Global Trends by Martin Khor
Monday 10 November 2014
Messages from the end of the world
The new IPCC report indicates the world is doomed if present climate and emission trends continue, but the key solutions are as elusive as before.
Imagine our world getting more and more polluted, and there is little space left for the Earth to absorb more pollutants before all kinds of disasters take place.
And imagine that we have not yet found the solutions to really slow down the emissions or to prevent the catastrophe that lies ahead.
This look into our scary future was evident at the recent meeting in Copenhagen to finalise the last climate change report of the IPCC (inter-governmental panel on climate change).
The IPCC produces the most comprehensive reports on the state of climate change. Over a thousand scientists came together to produce three huge reports on science, adaptation and mitigation.
And then a synthesis report was finalised at the Copenhagen meeting, with hundreds of government representatives going over, debating and finally approving a “summary for policy makers” (SPM) together with the authors.
The synthesis report and its SPM make very interesting reading. You can find information on the damage that climate change has already caused, and the many more harms that lie ahead, from increasing incidence of storms, heavy rainfall causing floods, to drought, reduced food supply, thinning of the Arctic ice, and sea level rise.
But the most interesting scientific picture is found between the lines. The report reveals that between 1750 and 2011, cumulative anthropogenic (human-induced) carbon dioxide emissions to the atmosphere were 2,040 giga tonnes. (One giga tonne, or Gton, equals a billion tonnes).
About 40% of these emissions, or 880 Gton of CO2, have remained in the atmosphere. The rest was stored on land (in plants and soils) and in the ocean. The ocean has absorbed about 30% of the CO2, causing acidification of the seas.
Emissions have continued to increase in recent decades, reaching a 2010 level of around 49 Gton of carbon dioxide equivalent.
Total CO2 emissions since 1870 have to remain below about 2,900 Gton of CO2, if global warming is to be kept at less than 2°C (relative to the period 1861-1880) with a probability of over 66%. However, about 1,900 Gton of CO2 has already been emitted by 2011.
From the above figures in the IPCC synthesis report, you can do the simple maths, and it’s frightening.
If total emissions since 1870 till now and the future have to be kept at 2,900 Gton, and 1,900 Gton have already been emitted, then there is “space” for only 1,000 Gton of carbon dioxide to be emitted from now to the future.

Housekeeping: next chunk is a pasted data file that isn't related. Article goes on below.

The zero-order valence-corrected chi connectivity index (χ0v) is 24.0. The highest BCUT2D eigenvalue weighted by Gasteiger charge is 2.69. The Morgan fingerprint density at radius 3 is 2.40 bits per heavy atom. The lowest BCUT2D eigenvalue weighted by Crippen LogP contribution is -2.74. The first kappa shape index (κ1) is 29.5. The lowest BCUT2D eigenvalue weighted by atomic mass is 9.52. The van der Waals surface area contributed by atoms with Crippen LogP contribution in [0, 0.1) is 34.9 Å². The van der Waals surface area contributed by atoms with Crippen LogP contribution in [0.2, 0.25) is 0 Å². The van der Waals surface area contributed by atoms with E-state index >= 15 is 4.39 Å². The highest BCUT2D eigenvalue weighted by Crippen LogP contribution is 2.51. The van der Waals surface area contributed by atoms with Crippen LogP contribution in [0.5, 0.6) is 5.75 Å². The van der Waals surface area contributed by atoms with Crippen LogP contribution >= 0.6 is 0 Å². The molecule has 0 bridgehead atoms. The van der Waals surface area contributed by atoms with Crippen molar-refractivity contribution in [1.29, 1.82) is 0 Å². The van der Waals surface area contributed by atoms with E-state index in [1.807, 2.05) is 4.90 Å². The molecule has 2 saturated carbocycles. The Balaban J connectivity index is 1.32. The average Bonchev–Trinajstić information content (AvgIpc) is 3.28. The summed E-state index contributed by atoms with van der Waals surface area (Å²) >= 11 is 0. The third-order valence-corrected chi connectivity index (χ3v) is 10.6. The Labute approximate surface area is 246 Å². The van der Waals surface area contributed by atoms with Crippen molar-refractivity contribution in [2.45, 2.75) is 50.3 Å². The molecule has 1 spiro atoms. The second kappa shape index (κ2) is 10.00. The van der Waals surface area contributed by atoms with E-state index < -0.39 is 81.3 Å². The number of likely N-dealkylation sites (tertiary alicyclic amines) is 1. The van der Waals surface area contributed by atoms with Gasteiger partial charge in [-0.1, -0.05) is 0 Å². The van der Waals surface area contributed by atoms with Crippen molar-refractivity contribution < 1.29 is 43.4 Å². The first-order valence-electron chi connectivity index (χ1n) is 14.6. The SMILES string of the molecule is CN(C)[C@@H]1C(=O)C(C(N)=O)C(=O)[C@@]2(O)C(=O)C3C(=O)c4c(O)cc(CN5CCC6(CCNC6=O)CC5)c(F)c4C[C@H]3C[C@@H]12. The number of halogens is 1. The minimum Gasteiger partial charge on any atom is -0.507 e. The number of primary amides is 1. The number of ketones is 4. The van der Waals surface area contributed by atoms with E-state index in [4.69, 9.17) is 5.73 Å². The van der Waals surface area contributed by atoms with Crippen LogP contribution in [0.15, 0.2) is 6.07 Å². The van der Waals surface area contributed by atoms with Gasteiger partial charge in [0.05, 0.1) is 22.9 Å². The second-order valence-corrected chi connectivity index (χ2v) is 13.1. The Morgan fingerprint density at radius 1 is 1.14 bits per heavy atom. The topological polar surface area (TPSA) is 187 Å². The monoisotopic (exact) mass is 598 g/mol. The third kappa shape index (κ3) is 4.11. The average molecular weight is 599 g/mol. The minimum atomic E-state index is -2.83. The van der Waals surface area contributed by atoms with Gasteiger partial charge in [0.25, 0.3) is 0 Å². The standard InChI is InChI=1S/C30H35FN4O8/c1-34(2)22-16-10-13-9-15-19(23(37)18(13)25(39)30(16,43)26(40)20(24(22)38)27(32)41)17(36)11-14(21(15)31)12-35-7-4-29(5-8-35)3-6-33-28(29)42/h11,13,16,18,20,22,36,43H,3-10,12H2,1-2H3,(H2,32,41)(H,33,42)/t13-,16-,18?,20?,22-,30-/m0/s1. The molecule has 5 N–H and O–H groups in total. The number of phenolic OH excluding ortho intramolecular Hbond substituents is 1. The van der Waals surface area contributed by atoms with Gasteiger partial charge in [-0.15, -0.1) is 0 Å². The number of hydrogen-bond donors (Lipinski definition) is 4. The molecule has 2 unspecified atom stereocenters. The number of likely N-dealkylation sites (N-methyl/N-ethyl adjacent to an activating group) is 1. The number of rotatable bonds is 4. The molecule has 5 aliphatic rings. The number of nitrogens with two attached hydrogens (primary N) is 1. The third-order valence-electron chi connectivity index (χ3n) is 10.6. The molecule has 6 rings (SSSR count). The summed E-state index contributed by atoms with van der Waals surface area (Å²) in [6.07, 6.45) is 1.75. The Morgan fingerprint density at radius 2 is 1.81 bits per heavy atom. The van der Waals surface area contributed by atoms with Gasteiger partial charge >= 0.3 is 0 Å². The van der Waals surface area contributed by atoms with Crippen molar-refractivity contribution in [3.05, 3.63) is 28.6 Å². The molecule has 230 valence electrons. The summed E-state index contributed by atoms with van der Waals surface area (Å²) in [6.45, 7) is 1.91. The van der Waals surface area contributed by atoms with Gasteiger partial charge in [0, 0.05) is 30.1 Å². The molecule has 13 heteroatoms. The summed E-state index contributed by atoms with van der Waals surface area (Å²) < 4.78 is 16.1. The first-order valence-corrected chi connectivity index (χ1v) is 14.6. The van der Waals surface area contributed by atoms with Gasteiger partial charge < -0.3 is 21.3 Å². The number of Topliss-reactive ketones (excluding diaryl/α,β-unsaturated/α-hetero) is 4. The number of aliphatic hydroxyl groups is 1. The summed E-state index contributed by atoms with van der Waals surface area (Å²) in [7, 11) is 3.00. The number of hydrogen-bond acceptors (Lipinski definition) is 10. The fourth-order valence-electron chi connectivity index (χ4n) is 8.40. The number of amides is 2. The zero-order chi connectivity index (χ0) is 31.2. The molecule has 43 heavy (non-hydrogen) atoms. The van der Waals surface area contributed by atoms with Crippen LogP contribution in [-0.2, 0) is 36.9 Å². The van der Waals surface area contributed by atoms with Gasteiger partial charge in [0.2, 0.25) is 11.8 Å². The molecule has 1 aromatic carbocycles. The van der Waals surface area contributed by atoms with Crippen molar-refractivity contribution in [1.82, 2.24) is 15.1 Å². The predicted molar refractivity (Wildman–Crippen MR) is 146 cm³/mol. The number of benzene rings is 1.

But the IPCC report also says that in 2011, the emission level was 49 Gton of CO2 equivalent.
Thus, in 20 to 25 years, if the current rate of emissions continues, the ability of the Earth to absorb the gases (within the limit of keeping warming below 2°C) would have been exhausted.
Even at this scenario of 2° warming there would be widespread and serious damage with a rise of extreme weather events. With more warming, say 3°C, it would be catastrophic.
While the IPCC synthesis report is rich in scientific data and with scenarios drawn from computer models, it is unfortunately very thin on how to achieve the global solutions.
It does assess the technologies and physical changes needed to reduce emissions in various sectors. It also gives estimates of the economic costs needed to make mitigation work.
But it is shy in even hinting at the kind of global deal that is needed to get both developed and developing countries to seriously take actions.
At the negotiations in the UN climate convention, the developing countries have long made the point that they require funding and technology to support policies that shift their economic growth towards environmentally sustainable pathways.
The climate related actions they take should blend with their continued development, and not be at the expense of development.
The synthesis report hardly deals with the key issues of finance and technology for developing countries. Indeed, there were attempts by some developed countries to even strike out the term “technology transfer” from the report’s summary. It had to take quite a battle by several developing countries to re-insert that term.
The North-South tangle was most evident in a working group to draw up a box in the report on the key relevant messages to be transmitted by the IPCC to the climate convention and its negotiators.
The draft by the IPCC authors was filled with data and required mitigation pathways, but developing countries’ delegates complained that there was almost total absence of any mention on sustainable development, finance, technology and adaptation.
After days of discussion, the scientists finally agreed to include a paragraph on sustainable development and a few lines mentioning financing, technology transfer and adaptation.
However, when the new draft was brought to the plenary, whose closing had to be postponed for a full day, it was rejected by several developed countries. They apparently rejected the new references put in by developing countries and agreed to be the report’s authors.
Thus, the IPCC’s final report is missing on what was to have been its most important message – the box on IPCC’s relevant findings for the climate convention.
My conclusion after spending a week at this last meeting of the IPCC is that the science of climate change has made progress in showing why we have to act, but that getting action agreed to as a community of nations and people is still a long way off.
The next conference of the climate convention will be in Peru at the end of this month. Hopefully some progress will be made there on the much needed action.